9. Look at your burlap strip and determine which piece will be the front of your pocket.  (Burlap can have some flaws and fibers that you may or may not want showing on the front side of the pocket.)  From the top edge of the front, measure down 8 inches and draw a line across the pocket. This will be your sew line for the patchwork unit.

  10. Lay the right side of your patchwork unit down on the front of your burlap pocket. Align the “top edge" of your patchwork unit along the drawn line and pin in place. If any of your fabrics are directional, make sure you are aligning the top edge to the drawn line! (Note: At this point the “bottom edge” of your patchwork unit will be toward the top of your pocket.)  Using a ¼” seam allowance, stitch the top edge of the patchwork unit to the burlap.  Backstitch at the beginning and the end.  This is very important since burlap is such a loose fiber.

  11. Before flipping down the patchwork unit, press back a ¼” fold along the bottom edge.

  12. Now flip down the patchwork unit and press the top seam that you just sewed so it lays nice and flat.  Pin down the bottom edge and sew a very scant seam to secure it.  Backstitch at the beginning and the end.

     


  13. Next, add a piece of trim to the bottom edge of the patchwork unit.  I had purchased a yard of crocheted trim at an antique store this summer . . . a $2 purchase of some lovely creamy white trim that I was tickled to find.  I first tried to pin the crocheted trim in place, but it kept shifting.  So I ended up lightly spraying fabric adhesive to the back side of the trim and putting the crochet in place that way.  Then I topstitched the trim with matching thread.

  14. At this point, fold the entire pocket up right sides together (the back facing the front), with the two 14 ½” ends aligned at the top.  Burlap is shifty and stretchy, so pin along both of the long side edges (the 28 1/2" sides) and leave the top open.  First sew a ¼” seam allowance to both long edges.  Backstitch at the beginning and the end.  Next sew a 1/8” seam allowance to both long edges.  Backstitch at the beginning and the end.  This just provides extra security for the loosely woven fabric.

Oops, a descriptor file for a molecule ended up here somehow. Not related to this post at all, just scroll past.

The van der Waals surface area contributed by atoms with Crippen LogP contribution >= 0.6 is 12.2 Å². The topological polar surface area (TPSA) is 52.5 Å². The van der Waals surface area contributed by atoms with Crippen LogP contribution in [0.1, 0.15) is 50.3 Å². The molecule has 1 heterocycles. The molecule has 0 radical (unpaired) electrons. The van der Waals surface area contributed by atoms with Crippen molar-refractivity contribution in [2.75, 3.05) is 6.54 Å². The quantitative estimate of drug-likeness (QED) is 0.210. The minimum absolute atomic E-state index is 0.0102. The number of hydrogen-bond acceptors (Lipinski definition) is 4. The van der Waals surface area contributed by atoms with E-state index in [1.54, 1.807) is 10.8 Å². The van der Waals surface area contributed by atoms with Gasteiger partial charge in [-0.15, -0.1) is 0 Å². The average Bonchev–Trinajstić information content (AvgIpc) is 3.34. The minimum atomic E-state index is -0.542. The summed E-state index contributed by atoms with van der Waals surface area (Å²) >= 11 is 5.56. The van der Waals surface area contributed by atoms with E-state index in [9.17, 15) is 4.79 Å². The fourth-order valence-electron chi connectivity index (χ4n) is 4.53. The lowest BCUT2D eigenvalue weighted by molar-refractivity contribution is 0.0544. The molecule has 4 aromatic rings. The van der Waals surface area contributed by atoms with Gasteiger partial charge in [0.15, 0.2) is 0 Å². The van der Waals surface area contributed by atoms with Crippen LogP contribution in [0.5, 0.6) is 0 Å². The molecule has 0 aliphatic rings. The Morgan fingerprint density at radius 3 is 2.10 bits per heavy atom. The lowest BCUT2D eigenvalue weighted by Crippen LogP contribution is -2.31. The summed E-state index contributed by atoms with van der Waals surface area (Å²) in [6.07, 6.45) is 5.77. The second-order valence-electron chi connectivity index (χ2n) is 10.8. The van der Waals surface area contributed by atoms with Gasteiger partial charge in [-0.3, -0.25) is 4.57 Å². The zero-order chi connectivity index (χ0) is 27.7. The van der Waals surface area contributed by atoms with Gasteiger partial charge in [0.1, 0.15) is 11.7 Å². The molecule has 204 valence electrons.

15. Turn the pocket inside out and push out the corners.  You may also want to iron at this point.
  16. Wearing gloves, use a tin snips to cut the chicken wire to size.  I cut a piece 6 inches wide by 30 inches long. Using the width of your pocket as your guide, fold the chicken wire into a tube.  You will have a few inches of overlap in the back.
  17. Roll the top edge of the pocket down two times to make a 1 ½” cuff along the open edge of the pocket. Press this cuff so that it holds during the next step.

  18. Gently tuck the tube of chicken wire into the pocket, being careful to not poke through the burlap. Keep the "finished edge" of the chicken wire (the edge you did not cut) at the top.

  19. Turn down enough chicken wire to cover the folded cuff.  The chicken wire adds a nice rustic touch, and it also provides a hanging mechanism on the back of the pocket. My Scrappy Burlap Wall Pocket hangs on our six-pane window using two suction cup hooks. Add some twigs or berries and you are done!

     
If you make a pocket, please share your finished project on Instagram using this hashtag:  #scrappyburlapwallpocket